Archive for July, 2012

Still Laboring

Given the tragic events in Colorado — a state that sometimes seems like a magnet for this magnitude of tragedy, doesn’t it? — I’m slightly less enthusiastic about going out to the movies these days, and kind of depressed about my fellow humans’ state of mind. I’m also with my friend Ari when he says that the worst thing we can do right now is politicize the tragedy. I think that discussions of societal erosion, gun control and related issues should probably wait until a later date.

Other than that I’m just delivering another round of public self-abuse, in that I’m pointlessly talking about my writing projects, which I suspect don’t interest too many people right now. As previously noted I’m in the process of rewriting a novel to make it more palatable to a potential agent (and in retrospect, I’m largely inclined to agree with her assessment that there are long stretches in the original book where nothing — or at least not enough– actually happens), and it’s the most extensive rewrite I’ve ever engaged in. Unless of course you count the original rewrite, in which I expanded an 8,000 word short story into a 100,000 word novel, a feat that I think I can be justifiably pleased with.

What am I learning about rewriting this thing? I’m learning that rewriting is a bitch.

Here’s the deal — “rewriting” doesn’t mean “revising” — i.e. just going through and tightening up dialog or fixing minor narrative glitches. It means literally rewriting much of the book from scratch and making some very basic structural changes to the story.

For example, the original version of the story had (as I’m sure I’ve mentioned) a plucky female reporter as the narrator’s sidekick and eventual girlfriend. On rereading I came to the painful conclusion that said plucky reporter didn’t really add anything to the story, and another part of the rewrite, in which I moved an important event from Idaho back to the Portland area completely eliminated the two characters’ initial meeting and rationale for wanting to get to know each other. Also, the plucky reporter was only in about a third of the book and in most of those places it felt as if I’d kind of shoehorned her into the narrative for no good reason. So, with great regret, exit plucky female reporter.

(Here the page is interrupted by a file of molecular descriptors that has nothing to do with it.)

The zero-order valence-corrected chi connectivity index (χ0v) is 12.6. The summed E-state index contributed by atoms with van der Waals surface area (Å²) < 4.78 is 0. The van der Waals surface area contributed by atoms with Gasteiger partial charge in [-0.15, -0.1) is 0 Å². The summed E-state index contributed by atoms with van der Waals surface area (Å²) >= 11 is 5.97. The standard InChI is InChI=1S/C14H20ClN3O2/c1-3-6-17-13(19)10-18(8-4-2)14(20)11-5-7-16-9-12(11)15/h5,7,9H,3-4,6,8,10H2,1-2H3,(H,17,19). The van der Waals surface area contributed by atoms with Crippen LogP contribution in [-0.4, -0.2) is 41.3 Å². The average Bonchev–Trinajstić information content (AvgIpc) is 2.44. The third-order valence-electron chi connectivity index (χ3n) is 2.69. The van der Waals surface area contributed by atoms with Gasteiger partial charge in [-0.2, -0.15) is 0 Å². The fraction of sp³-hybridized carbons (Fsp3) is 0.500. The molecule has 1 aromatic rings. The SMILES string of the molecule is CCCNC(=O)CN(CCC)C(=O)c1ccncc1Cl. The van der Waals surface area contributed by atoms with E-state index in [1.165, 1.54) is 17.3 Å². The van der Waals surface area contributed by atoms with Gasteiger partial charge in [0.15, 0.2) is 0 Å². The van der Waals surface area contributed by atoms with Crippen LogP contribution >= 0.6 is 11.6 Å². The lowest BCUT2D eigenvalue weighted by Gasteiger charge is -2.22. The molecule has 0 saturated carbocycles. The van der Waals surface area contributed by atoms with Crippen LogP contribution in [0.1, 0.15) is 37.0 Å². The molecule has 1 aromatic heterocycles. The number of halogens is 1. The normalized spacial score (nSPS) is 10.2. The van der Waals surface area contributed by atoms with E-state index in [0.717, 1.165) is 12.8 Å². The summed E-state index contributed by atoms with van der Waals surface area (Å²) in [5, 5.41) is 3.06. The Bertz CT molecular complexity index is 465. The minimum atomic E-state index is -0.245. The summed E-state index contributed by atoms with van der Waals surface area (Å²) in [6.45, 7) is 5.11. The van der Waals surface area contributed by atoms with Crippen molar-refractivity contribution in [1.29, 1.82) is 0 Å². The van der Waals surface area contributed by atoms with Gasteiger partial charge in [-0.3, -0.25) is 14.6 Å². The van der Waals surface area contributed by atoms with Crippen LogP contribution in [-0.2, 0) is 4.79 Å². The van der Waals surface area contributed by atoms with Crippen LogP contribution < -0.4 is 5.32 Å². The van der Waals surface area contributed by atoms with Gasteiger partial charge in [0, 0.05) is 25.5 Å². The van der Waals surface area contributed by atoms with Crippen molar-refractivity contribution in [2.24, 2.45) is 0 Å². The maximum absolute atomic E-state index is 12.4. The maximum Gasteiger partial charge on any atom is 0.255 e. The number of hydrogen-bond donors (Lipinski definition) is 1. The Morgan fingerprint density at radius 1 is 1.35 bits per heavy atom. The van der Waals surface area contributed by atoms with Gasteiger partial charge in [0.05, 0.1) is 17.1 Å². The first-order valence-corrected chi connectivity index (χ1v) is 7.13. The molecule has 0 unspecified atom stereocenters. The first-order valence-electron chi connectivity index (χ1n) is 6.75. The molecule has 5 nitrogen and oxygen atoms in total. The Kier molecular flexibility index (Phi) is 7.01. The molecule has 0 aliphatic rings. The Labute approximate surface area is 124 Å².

I just murdered a character, and I feel bad about it.

After that I have the problem of rewriting a narrative that I completed almost two years ago. When I finished the first draft, it felt about right. Sure, I made some changes, but they were more along the lines of what I called “revision” above — rewriting a fight scene here, changing the character’s reactions over there, tweaking dialog elsewhere, adding a scene with a new minor character, etc. It all seemed to flow with the narrative I’d created.

Now I’ve gone after the narrative and continuity with a hacksaw. I have cut the story up, rearranged it, shuffled it, truncated it, and generally acted like Dr. Frankenstein. Whole scenes are gone, with new ones to take their place. Scenes from one place are surgically removed and grafted elsewhere. Characters who were minor become more major. Major characters get rewritten, relationships get changed, and some folks (poor Kate the reporter, for example) are gone completely.

It’s hard to explain the problems I’m having, but I think it comes down to issues of the story flow. When I’m first writing, it’s generally in sequence and mostly chronological. One part of the story flows into another, and when I write a scene, the memory of the previous scene is still fresh in my head. Now, as I rewrite, that sense of continuity, of smooth narrative, is gone, replaced by a jagged, bumpy road where I go to the end of the novel, then back to the beginning, then to the middle and back to the end. There’s no sense of sequence or linearity, so it’s hard for me to write scenes with the right narrative or emotional quality.